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Michi Hirata North made her p... Michi Hirata North made her piano debut in 1938 as an eight-year-old prodigy.
Let me share the story of some of why Michi Hirata North, pianist, is performing this “Beiju” (88th birthday celebration) event and honoring Hidemaro Konoye with her Town Hall concert on this 2019 November 10th. There are three main reasons.

The first is that Mr. Tanaka, temporarily in New York, saw Sam Goto’s cartoons of Michi for her last concert at Meany in the North Am Post four-years-ago. Tanaka-san emailed me and said he had been looking for Michi and would I send her contact information to him. Subsequently, he returned to Japan and shared the CD with his friend Mr. Tawara - whose work was diplomatic relationships with Russia, but his hobby is of collecting a vast amount of memorabilia of historical musical professionals in Japan.

Mr Tahara wrote Michi saying, “I saw you perform as a teenager in the late 1940s. I’ve been looking for you for 65 years.” Michi is one of the only ones still living from the WWII era of well known musicians. Mr. Tawara has close relationship with They immediately produced CDs for distribution from Michi’s concert. The studio executives are excited about getting an even better recording for posterity. Tanaka-san called Michi in September to say he is coming for the concert, from Japan.

The second reason for this concert is Michi reconnecting with the granddaughter of Hidemaro Konoye and the Konoye Foundation of Music. Hidemaro was the younger brother of Fumimaro Konoe (don’t know the reason for different spelling of last name). Michi was in their home on December 17, 1945, when Fujimaro committed honorable suicide as the pre-war Prime Minister of Japan who got Japan into the war with the United States.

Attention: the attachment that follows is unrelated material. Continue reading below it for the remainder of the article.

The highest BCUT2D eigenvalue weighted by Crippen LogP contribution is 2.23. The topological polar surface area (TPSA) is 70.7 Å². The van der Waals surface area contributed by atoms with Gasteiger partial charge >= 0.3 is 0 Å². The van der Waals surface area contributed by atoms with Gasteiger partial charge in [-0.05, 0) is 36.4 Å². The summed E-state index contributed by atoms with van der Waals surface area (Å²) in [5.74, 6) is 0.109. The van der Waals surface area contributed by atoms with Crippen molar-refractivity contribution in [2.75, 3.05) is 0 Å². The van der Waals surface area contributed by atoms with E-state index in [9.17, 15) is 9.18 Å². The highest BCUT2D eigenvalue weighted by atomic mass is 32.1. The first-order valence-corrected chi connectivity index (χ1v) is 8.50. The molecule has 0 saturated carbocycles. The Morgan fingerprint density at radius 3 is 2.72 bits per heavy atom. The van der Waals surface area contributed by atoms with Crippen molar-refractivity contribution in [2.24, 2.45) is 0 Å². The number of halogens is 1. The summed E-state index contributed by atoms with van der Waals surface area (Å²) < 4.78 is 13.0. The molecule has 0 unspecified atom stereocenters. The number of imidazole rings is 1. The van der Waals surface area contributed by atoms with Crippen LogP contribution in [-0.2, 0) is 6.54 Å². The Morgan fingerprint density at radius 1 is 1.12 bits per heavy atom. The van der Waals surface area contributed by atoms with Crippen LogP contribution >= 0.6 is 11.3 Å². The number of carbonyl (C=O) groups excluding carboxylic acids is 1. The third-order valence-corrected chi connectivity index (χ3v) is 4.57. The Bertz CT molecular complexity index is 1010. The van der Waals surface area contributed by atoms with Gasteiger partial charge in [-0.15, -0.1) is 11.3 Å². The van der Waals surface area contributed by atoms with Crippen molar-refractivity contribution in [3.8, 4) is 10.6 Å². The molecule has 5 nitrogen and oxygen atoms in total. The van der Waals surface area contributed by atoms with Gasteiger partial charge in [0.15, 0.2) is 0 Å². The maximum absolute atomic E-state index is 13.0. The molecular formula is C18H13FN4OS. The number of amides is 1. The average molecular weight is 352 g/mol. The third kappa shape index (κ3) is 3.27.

Hidemaro was Michi’s father’s best friend. They studied in Germany together in the 1920s. Konoye is known for founding the New Symphony Orchestra of Tokyo (the present day NHK Symphony Orchestra). At the end of WWII in Germany, Konoye as one of the guest conductors of the Berlin Symphony Orchestra was isolated by the US government as the US/Japan war was still raging. He was repatriated through New York and chose to return to Michi’s home.

Michi was 13-years-old when Konoye was staying in their home in Tokyo and now she says: “Up to his visit to our home in 1945, I was obediently practicing, but Konoye inspired me to become more excited about music and performing. I traveled all over Japan with him and his orchestra from ages 14 to 18.” Michi is honoring Konoye with his orchestral composition for Chopin Piano Concerto No. 1.

The third and most remarkable part of the event is that Michi is turning 88-years-old this December 2019. Imagine, playing two 40-minute concertos, all on one November 10th Sunday afternoon and we get to be there??

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